The Northern Cape Cooperative Gover-nance, Human Settlements and Tradi-tional Affairs (COHGSTA) MEC Mr Al-vin Botes is clearly not amused and has come up guns-blazing about the level of cor-ruption in his department.
In his message of support on the launch of
- a condition characterised by the presence of two or more distinct or split identities or per-sonality states that continually have power over a person's behaviour”.
He said that, according to the government remuneration gazette, the lowest-paid mayor, earns R556 000 a year, and the average muni-cipal manager R852 000 per annum. In ad-dition, the national aggregate level stands at 30 per cent of the total municipal operating bud-get, whereas in the Northern Cape, 50 percent gets spent on the remuneration of municipal personnel. There is absolutely and definitively no need for 'salary-top-up'.
“In particular, a municipal traffic officer earns R162 000 per annum, 8 times less than a muni-cipal manager. If we allow corrupt practices at senior municipal levels, how can we expect a traffic officer to learn from her/his bosses? “ Mr Botes questioned.
The Auditor General cited Northern Cape as a province where R238-million of irregular ex-penditure was incurred due to non-compli-ance with the supply chain management re-
the local government anti-corruption cam-paign on August 01, 2017 attended by key stakeholder representatives that included members of the provincial executive coun-cil, the chairperson of the South African Local Government Authority, councillor Sofia Mosikatsi, SAPS Commissioner Lieutenant General Peter Shivuri, head of the Northern Cape Directorate for priority crime Investigations, Major General Gala-we, officials from the Hawks, Treasury, the Public Service Commission and from the office of the public protector.
The MEC characterised corruption in the country as a universal rapid evolution in every sector of the economy that equally needs urgent tackling because its dangers have be-come a normal aspect of life.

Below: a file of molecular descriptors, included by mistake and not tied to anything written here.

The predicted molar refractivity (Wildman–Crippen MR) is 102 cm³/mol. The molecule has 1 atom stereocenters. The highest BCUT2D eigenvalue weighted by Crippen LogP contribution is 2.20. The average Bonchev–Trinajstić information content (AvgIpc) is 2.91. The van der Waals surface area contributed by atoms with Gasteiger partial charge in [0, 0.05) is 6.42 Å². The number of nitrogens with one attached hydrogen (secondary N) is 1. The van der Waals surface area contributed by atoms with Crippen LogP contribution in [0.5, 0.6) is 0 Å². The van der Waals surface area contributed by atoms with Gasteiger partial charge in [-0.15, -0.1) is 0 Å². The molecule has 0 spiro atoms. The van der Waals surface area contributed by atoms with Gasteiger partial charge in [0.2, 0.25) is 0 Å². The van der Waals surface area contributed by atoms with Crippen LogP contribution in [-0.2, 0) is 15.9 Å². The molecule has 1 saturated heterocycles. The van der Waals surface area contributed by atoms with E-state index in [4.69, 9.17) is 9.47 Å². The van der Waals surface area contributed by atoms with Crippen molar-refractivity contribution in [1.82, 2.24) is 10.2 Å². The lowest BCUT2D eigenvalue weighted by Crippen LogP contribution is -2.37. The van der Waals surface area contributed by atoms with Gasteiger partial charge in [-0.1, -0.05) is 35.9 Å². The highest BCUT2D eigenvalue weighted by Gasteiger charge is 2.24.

He said the passive approach to uproot corruption is tantamount to making it a nor-mal culture in society. He bemoaned the abuse of public office for private gain.
He said “The rationale and logic of the public office is to direct public resources for the benefit or interest of the poor, working class, the down trodden masses that are jobless, homeless and hopeless. We must caution ourselves, as the engine-drivers of municipalities to negate our relative ignorance and subtle tolerance of corrupt-ion with being prone to suffer from medical disorders of Dissociative Identity Disorder

Famsa Kathu opened its doors in July 2009 after an agreement was reac-hed between Famsa Upington and Kumba Iron Ore. Famsa became one of Kumba's community support projects and Kumba is still the main funder of the office. The main purpose for opening the office was rendering therapeutic services to the communities of Kathu and surrounding areas.
Through the years the services of a psy-chologist has been available, and from 2010 – 2016 also a social worker. The so-cial needs in the communities were always part of our area and Famsa with the support of other funders (GDF and Reisa) launched the HOPE community development project.  Therapeutic services along with door to
door involvement and support in the com-munities form the corner stones of FAMSA.
Statistics of therapeutic services show that 3072 people registered as clients in the past 8 years, meaning that 3072 indivi-duals, families and/or households might have benefited from the services that were made available to the community.
Famsa would like to thank not only our main funder, Kumba, but also numerous businesses, individuals and friends of Fam-sa who contributed during these years with donations, etc. This support to the organi-sation, the office and projects contributed to make services available to people from all walks of life.  We pray for God's blessing in the years to come.

On July 31, 2017 the Joe Morolong local municipality, in collabora-tion with other stakeholders, held the Mayoral Awards Ceremony at the Joe Morolong local municipality cham-bers.